If I will be late, I will call you.

zpoludnia swiata

Senior Member
chile english, spanish, german
This is a very interesting post that proves how fluid a language can be. For me the only acceptable version is "if I am late, I will call you." Neither "will" nor "going to" can be used in if clauses. It may be because I've been an English teacher for years, and this has affected my English in making it (overly) standardized. However, putting overt future expression into if clauses is considered "wrong", with students even being scored lower on international tests for doing so.
 
  • Thomas Tompion

    Senior Member
    English - England
    Correct me if I am wrong:
    If I was* late, I would call you. even though the sentence is grammatically plausible as a conditional sentence it is useless in practical usage. [...]

    It's not meaningless at all, Tom. It means on those occasions when I was late, I was in the habit of calling you.

    This was the meaning I had hoped we were agreed about. The one I can't hear is the one hypothesizing about the future, to use your expression.

    My point about impossible conditions concerned the proposed sentence If I were late I would call you. This strange sentence seems to be saying in the impossible circumstances that I should be late, I would call you, and I can't put any meaning on that - certainly not if I'm late, I will call you.

    P.S. It's just struck me that we could, of course, and do say things like If I were you, I would call him, but that seems to concern the present as much as the future. The logical link between my being you and calling him is flimsy, while the suggestion in the case we've been discussing is that the call is caused by the fact of my being late.
     

    Thomas1

    Senior Member
    polszczyzna warszawska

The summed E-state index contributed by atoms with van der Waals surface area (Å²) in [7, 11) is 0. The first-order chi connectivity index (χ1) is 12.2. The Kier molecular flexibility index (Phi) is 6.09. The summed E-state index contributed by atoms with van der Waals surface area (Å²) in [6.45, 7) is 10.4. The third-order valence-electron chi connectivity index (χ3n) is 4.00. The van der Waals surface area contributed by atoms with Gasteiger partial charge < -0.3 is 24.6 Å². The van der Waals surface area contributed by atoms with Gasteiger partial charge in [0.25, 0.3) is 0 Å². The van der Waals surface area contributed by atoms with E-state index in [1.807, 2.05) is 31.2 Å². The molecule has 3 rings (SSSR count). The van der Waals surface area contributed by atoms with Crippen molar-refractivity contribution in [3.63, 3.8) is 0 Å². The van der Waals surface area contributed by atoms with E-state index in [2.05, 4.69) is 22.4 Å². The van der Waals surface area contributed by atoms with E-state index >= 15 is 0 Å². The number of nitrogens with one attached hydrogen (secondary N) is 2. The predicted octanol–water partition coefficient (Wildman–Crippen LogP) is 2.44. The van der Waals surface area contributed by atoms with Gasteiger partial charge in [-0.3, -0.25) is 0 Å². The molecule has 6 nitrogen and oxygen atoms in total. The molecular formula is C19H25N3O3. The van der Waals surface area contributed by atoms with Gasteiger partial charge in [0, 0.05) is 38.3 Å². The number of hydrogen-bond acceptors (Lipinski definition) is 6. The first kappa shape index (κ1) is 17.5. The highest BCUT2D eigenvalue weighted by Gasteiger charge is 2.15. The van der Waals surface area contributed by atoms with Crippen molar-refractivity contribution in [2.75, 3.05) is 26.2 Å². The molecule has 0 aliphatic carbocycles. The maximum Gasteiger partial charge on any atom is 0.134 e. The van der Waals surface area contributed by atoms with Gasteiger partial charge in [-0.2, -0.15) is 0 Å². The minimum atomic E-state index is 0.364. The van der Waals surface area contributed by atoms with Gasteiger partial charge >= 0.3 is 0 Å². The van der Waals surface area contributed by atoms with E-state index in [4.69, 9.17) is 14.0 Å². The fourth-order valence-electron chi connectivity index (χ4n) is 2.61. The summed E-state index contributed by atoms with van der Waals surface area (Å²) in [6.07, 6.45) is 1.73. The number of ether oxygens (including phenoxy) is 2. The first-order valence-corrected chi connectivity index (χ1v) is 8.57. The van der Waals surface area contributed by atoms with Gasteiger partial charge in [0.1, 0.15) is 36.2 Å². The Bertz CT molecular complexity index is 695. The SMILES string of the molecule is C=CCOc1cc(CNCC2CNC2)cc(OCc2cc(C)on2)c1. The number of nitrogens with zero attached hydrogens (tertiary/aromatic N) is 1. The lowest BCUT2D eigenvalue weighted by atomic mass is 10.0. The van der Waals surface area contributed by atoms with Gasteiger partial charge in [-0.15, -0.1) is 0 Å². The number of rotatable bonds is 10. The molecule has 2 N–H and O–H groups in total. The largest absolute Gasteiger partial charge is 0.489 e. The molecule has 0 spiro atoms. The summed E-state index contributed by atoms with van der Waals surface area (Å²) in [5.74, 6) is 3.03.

It's not meaningless at all, Tom. It means on those occasions when I was late, I was in the habit of calling you.

    This was the meaning I had hoped we were agreed about. The one I can't hear is the one hypothesizing about the future, to use your expression.
    Exactly, this meaning as clean as whistle. I didn't bring it up in my last post.
    My point about impossible conditions concerned the proposed sentence If I were late I would call you. This strange sentence seems to be saying in the impossible circumstances that I should be late, I would call you, and I can't put any meaning on that - certainly not if I'm late, I will call you.
    I think we are talking about the same thing, this is exactly what I mean in my previous post. I wrote about this very implication of If I were late I would call you.--the sentence even though grammatical, doesn't make much sense if at all (as a conditional sentence) and I failed to see that when I read this thread first. If I was late I would call you in my opinion isn't a conditional sentence the if here is different from the if in If I were...
    P.S. It's just struck me that we could, of course, and do say things like If I were you, I would call him, but that seems to concern the present as much as the future. The logical link between my being you and calling him is flimsy, while the suggestion in the case we've been discussing is that the call is caused by the fact of my being late.
    Thanks for the comments, Thomas. I think it is clear now (at least it is to me--don't hesitate to point out any inconsistency that may have appeared in this post :)).

    Tom
     
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